I see the FS more like a lid, a form of dissociation that sits on top of the trauma, removing the pain and the memories. If we correctly identify and process the FS target, it can shift very fast and the client’s natural bodily responses to excessive food or alcohol will return, e.g. nausea. As mentioned earlier, only clients with a developmental deficit get this positive ‘hit/high’ from unhealthy behaviours. So it is the ASF they are compulsively seeking; e.g. a sex addiction is never about the sex but the feeling of adoration or safety. I tell my clients that I want them to have the positive feelings of safety, aliveness, belonging or winning as a matter of course and not by harming themselves through addiction.
In my experience using the FSAP I hadn’t fully understood the relationship between been the FS and the trauma and why we needed to process both. As Knipe says, “addictions often function as defences and incorporate both the avoidance affect (i.e. positive feelings of escape or relief from troubling feelings) and the positive affect of defensive idealisation (i.e. unrealistic overvaluation of an image, concept, action, or part of self)” (Knipe, 2015, p. 101).
A report issued by the National Center for Post-Traumatic Stress Disorder and The Department of Veterans Affairs showed a strong correlation between trauma and addiction in adults: An estimated 25-75 percent of people who survive abuse and/or a violent trauma develop issues related to substance abuse (Parnell, 2018, np)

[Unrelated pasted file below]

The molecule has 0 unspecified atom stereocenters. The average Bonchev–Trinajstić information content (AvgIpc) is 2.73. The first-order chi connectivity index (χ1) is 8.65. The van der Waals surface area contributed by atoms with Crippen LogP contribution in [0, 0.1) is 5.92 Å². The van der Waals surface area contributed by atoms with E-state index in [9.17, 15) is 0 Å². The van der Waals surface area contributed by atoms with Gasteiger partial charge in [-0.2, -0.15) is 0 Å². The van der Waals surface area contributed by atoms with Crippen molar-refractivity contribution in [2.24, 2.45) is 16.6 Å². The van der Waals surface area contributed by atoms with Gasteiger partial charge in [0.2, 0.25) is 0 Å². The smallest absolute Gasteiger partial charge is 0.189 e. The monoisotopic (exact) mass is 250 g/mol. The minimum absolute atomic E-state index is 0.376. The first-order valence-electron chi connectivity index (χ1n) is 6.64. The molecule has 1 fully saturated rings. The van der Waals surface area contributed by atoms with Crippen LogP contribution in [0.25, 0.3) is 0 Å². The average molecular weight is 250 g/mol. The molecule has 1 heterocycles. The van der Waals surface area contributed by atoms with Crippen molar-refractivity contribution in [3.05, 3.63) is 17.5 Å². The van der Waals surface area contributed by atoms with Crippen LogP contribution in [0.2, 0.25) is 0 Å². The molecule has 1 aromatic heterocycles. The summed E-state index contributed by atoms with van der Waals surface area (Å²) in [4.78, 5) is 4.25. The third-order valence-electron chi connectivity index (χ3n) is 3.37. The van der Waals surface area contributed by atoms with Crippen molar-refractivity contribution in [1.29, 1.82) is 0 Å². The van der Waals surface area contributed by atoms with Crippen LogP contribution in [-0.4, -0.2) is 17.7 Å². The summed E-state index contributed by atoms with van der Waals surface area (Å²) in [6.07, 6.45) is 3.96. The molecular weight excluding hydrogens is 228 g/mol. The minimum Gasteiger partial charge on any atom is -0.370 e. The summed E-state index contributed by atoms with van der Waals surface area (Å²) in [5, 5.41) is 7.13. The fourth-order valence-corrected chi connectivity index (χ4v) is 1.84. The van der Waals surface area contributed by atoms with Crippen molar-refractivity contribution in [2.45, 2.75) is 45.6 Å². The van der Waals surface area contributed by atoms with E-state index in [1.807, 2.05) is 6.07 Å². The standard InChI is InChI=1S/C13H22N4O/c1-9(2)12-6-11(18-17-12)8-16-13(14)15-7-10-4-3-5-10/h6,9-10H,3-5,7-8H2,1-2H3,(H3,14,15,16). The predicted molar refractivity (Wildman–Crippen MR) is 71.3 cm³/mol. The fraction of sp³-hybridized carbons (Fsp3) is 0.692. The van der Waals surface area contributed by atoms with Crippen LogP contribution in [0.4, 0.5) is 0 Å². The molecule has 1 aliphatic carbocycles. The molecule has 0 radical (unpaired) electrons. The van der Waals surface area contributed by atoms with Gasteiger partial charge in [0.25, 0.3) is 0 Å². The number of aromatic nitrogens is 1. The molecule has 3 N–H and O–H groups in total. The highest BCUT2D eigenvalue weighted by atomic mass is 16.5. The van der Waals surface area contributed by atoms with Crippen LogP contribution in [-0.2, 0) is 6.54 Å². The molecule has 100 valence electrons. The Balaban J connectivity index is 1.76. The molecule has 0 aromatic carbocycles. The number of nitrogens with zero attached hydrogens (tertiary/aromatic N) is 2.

Key 6: Process past traumas to complete the process
Miller proposes a few extra steps that are helpful before going directly to the trauma. He recommends that we:
Process the hyper-need for the desired positive feeling (ASF) e.g. belonging, safety, connection. Ask the client to: ‘feel the need for the feeling X (state the feeling) as intensely as you can. On a scale of 0-10 how intense is it? Where do you feel it in your body?’ Do BLS until the number is 0 or 1 (Miller 2017, p. 57). I believe this step to be very similar to Popky’s measure of Level of Urge for the substance or behaviour used in the DeTUR protocol that focuses on desensitising the triggers.
Miller then recommends identifying the negative cognition (NC) that underlies the feeling. (‘What negative belief do you have about yourself that makes you feel you can’t belong? Can’t connect? Aren’t important? Etc?’).
Ask: ‘What emotion & body location goes with that NC?’
Go back to earliest touchstone memory. I find Laurel Parnell’s Bridging technique to be the most simple and effective wording for this. First ask your client for an emotion and body location as they think of that NC then say: “Trace it back in time. Let whatever comes up come up without censoring it” (Parnell, 2017, p. 177). Parnell recommends not to ask for a memory “to keep the clients out of their heads, and their thinking, instead make this a right-brain experience” (p. 175). I haven’t had a client yet who has been unable to recall an early life incident. If you draw a blank, try again or add BLS before attempting a second or third bridge.
Process the touchstone memory with the Standard or Modified protocol (Parnell 2013, p. 183) to SUDS of 0 or 1; install PC until there is a VoC of 7 and a clear body scan, thus completing Phases 4-7 of the SP.